capitalism

Reframing finance: From cultures of fictitious capital to de-regulating financial markets

Financialization – the leverage and promotion of anything to be turned into a tradable product – and its cultures are what Haiven addresses in his book Cultures of Financialization: Fictitious Capital in Popular Culture and Everyday Life. Like many authors before him, he indicates that financialization is not only reduced to the transformation of currencies, goods, loans, etc. into tradable financial products such as swaps and futures, but that culture itself is under transformation and is being turned into an object of financial capitalism.

The working unwell

‘Be well’. This is what you hear now at the checkout counter at Walgreens, the largest drugstore chain in America. Employees offer this valediction as they hand over the receipt, and it comes across as eerily sincere. In fact, the phrase was so effective at rattling me out of my consumerist stupor that I said it back – ‘Be well as well’ – but it didn’t quite come out the same way. It sounded mangled, faux-British, and for some strange reason I raised my voice at the end, turning it into a question. I left feeling confused.

Rethinking organizational hierarchy, management, and the nature of work with Peter Drucker and Colin Ward

Philosophical anarchism is a defensible position in theory. The only trouble with it is it never works. (Drucker, 2010: 40)

We have to build networks instead of pyramids. (Ward, 2008: 33)

submission deadline  
31 Dec 2014

Issue Editors: Tero Karppi, Anu Laukkanen, Mona Mannevuo, Mari Pajala, Tanja Sihvonen

This special issue aims at describing and understanding the regime of ‘affective capitalism’. In cultural theory, affect is a useful concept for analysing how something stimulates our body and mind. Affect makes us act, exceeding or preceding rationality. In our daily lives we are constantly affected by a plethora of things: our work, our friends, our surroundings, our technologies (Gregg and Seigworth, 2010). Unsurprisingly, perhaps, we are seeing attempts to capture affect in different fields of contemporary culture, from labour to social networks to politics. In these contexts, affect and affection are extensively organized, produced and maintained for the needs of capitalism. Affective capitalism is lucrative, tempting and even devious. The notion of affect dovetails with operations of power (Kenny, Muhr and Olaison, 2011). It merges with established therapeutic discourses and blurs the limits of intimacy at work... more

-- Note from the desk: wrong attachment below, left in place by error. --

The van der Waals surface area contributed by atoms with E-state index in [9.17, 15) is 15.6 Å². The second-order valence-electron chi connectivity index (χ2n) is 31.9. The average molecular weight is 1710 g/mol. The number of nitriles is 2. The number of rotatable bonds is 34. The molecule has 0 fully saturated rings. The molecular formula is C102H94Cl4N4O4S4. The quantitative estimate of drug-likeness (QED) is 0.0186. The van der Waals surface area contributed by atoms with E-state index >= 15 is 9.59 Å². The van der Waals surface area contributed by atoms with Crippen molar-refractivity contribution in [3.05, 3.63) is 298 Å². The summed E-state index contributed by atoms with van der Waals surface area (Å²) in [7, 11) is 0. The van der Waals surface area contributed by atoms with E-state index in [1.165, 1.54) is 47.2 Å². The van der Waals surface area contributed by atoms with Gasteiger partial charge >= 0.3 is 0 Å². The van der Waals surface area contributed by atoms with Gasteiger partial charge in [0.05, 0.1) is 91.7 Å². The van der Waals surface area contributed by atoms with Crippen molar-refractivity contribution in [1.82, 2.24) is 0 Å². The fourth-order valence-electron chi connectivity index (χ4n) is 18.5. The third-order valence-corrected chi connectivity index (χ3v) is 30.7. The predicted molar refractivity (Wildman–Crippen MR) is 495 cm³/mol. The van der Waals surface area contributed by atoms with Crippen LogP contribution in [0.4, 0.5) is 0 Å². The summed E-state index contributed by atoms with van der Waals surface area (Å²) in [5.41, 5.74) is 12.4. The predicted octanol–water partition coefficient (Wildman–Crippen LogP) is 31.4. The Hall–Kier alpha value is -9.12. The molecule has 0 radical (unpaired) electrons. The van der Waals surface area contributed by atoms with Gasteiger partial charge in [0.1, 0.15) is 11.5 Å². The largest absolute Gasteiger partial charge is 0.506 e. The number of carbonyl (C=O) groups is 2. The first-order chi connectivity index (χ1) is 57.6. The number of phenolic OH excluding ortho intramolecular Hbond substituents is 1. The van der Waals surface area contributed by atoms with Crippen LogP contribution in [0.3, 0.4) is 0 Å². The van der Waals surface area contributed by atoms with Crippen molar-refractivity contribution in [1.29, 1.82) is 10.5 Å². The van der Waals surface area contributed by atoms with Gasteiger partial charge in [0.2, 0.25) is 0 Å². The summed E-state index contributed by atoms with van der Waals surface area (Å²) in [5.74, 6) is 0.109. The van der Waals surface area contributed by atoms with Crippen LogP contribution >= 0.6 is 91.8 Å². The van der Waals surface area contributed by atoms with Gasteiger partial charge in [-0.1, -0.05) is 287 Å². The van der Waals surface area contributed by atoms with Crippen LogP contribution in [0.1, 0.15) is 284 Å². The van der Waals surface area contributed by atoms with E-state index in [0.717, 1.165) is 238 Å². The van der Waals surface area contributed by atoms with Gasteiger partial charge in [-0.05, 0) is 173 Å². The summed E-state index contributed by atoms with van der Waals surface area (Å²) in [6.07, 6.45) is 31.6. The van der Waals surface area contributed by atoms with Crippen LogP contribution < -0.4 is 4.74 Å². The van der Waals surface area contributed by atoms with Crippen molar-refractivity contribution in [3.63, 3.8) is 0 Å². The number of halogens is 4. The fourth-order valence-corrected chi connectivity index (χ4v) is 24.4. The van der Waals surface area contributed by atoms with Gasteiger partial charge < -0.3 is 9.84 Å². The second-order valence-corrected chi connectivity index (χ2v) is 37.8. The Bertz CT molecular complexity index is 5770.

Theorizing debt for social change

David Graeber’s 2011 book, Debt: The first 5000 years, has received a great deal of attention in academic, activist, and popular media venues (see Hann, 2012; Kear, 2011; Luban, 2012; Meaney, 2011).* Graeber himself has been credited as instigator and theorist of the Occupy movement (Meaney, 2011); and one of the central goals of Graeber’s book – a crossover book intended for a broad readership – is clearly to support detachment from the sense of moral obligation too many people feel to p

'Of luck and leverage'

Of all the uses to which the work of Slavoj Žižek has been put in recent years, Ole Bjerg’s new book on poker and its relationship to capitalism is, to my mind, one of the most interesting and productive. While Žižek is familiar fare in film and new media studies, literature and cultural studies, Bjerg brings Žižek’s (1991) re-reading of Lacan’s concepts of the real, the symbolic and the imaginary to the analysis of a simple game which, as players know, turns out to be exceedingly rich and complex.

23 May 2013 to 24 May 2013

 

Business as usual can no longer proceed without networked media. The work of organization is incessantly enmeshed with media systems and the grammar of code. Digital data has become the new empirical ground upon which reality is verified and acted upon. The governance of data is now a key managerial function in the organization of workplace operations. Think of the algorithmic trade in derivatives so central to banking today and a key factor in the global financial crisis,... more

Free work

Freedom and work relate to each other in peculiar ways. Sometimes, they are considered opposites, since it may be only once we get rid of work or have the luxury of a life of leisure that we can be truly free. This was Marx’s view, for whom – at least most of the time – a clear incompatibility existed between the realm of freedom and the realm of labour.

Poker phases: Draw, Stud and Hold’Em as playforms of capitalism

 ‘Poker is the laboratory of capitalism’. (McDonald, 1950: 23)

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